Learn how firewalls have progressed from simple packet filtering to more sophisticated application-level filtering.
Webopedia.com defines a firewall as “a system designed to prevent unauthorized access to or from a private network.” Although technically accurate, this definition tells us only what a firewall does and doesn’t address the more important question of how it does it. For administrators who are continually focused on keeping their networks secure, it is helpful to take a closer look at the way firewalls function and how they have evolved in recent years to better protect our corporate networks.
First-generation firewalls: Packet filtering
Static packet filters
One of the simplest and least expensive forms of firewall protection is known as static packet filtering. With static packet filtering, each packet entering or leaving the network is checked and either passed or rejected depending on a set of user-defined rules. Dealing with each individual packet, the firewall applies its rule set to determine which packet to allow or disallow. You can compare this type of security to the bouncer at a club who allows people over 21 to enter and turns back those who do not meet the age rule requirements. The static packet filtering firewall examines each packet based on the following criteria:
- Source IP address
- Destination IP address
- TCP/UDP source port
- TCP/UDP destination port
For example, to allow e-mail to and from an SMTP server, a rule would be inserted into the firewall that allowed all network traffic with a TCP source and destination port of 25 (SMTP) and the IP address of the mail server as either the source or destination IP address. If this were the only filter applied, all non-SMTP network traffic originating outside of the firewall with a destination IP address of the mail server would be blocked by the firewall.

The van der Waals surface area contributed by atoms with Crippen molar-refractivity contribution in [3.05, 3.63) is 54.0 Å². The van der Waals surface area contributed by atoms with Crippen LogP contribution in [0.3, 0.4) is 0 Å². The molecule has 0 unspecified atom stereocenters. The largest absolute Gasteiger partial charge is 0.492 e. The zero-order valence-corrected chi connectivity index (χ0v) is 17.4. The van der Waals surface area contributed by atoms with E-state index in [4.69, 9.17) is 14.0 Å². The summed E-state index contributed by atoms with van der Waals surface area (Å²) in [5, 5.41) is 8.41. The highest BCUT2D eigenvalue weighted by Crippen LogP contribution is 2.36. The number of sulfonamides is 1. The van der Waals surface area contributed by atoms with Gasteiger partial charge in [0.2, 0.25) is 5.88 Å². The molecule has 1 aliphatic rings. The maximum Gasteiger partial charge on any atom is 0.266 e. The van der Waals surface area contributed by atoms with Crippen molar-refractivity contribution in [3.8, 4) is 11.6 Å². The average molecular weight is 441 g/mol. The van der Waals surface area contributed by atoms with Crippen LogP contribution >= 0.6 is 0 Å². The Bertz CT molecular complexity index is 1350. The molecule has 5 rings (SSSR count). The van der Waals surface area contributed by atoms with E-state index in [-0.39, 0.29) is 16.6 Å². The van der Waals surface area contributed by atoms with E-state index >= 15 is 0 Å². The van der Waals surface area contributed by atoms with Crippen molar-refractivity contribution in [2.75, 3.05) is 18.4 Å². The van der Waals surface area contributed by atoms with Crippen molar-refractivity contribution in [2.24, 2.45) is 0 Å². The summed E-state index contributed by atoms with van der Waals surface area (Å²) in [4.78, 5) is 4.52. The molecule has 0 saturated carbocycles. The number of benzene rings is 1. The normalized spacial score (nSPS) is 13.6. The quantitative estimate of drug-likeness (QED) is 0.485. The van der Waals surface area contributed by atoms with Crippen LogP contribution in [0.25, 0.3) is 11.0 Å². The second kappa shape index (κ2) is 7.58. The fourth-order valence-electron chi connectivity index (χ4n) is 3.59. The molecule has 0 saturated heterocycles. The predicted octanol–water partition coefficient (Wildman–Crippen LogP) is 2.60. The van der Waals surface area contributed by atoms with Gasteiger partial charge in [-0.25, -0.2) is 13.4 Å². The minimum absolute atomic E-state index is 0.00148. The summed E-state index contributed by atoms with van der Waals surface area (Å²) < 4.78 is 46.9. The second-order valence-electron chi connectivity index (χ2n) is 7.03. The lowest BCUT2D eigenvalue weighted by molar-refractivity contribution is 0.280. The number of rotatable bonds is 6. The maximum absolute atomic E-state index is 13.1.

Many people have asked the question, “Is a router with an access list a firewall?” The answer is yes, a packet filter firewall can essentially be a router with packet filtering capabilities. (Almost all routers can do this.) Packet filters are an attractive option where your budget is limited and where security requirements are deemed rather low.
But there are drawbacks. Basic packet filtering firewalls are susceptible to IP spoofing, where an intruder tries to gain unauthorized access to computers by sending messages to a computer with an IP address indicating that the message is coming from a trusted host. Information security experts believe that packet filtering firewalls offer the least security because they allow a direct connection between endpoints through the firewall. This leaves the potential for a vulnerability to be exploited. Another shortcoming is that this form of firewall rarely provides sufficient logging or reporting capabilities.
Stateful packet inspection
Within the same generation of static packet filtering firewalls are firewalls known as stateful packet inspection firewalls. This approach examines the contents of packets rather than just filtering them; that is, it considers their contents as well as their addresses. You can compare this to the security screener at an airport. A ticket validates that you must be traveling from your source to your destination; however, your carry-on contents must be checked to get to your final destination.
These firewalls are called stateful because they can permit outgoing sessions while denying incoming sessions. They take into account the state of the connections they handle so that, for example, a legitimate incoming packet can be matched with the outbound request for that packet and allowed in. Conversely, an incoming packet masquerading as a response to a nonexistent outbound request can be blocked. By using something known as session or intelligent filtering, most stateful inspection firewalls can effectively track information about the beginning and end of network sessions to dynamically control filtering decisions. The filter uses smart rules, thus enhancing the filtering process and controlling the network session rather than controlling the individual packets.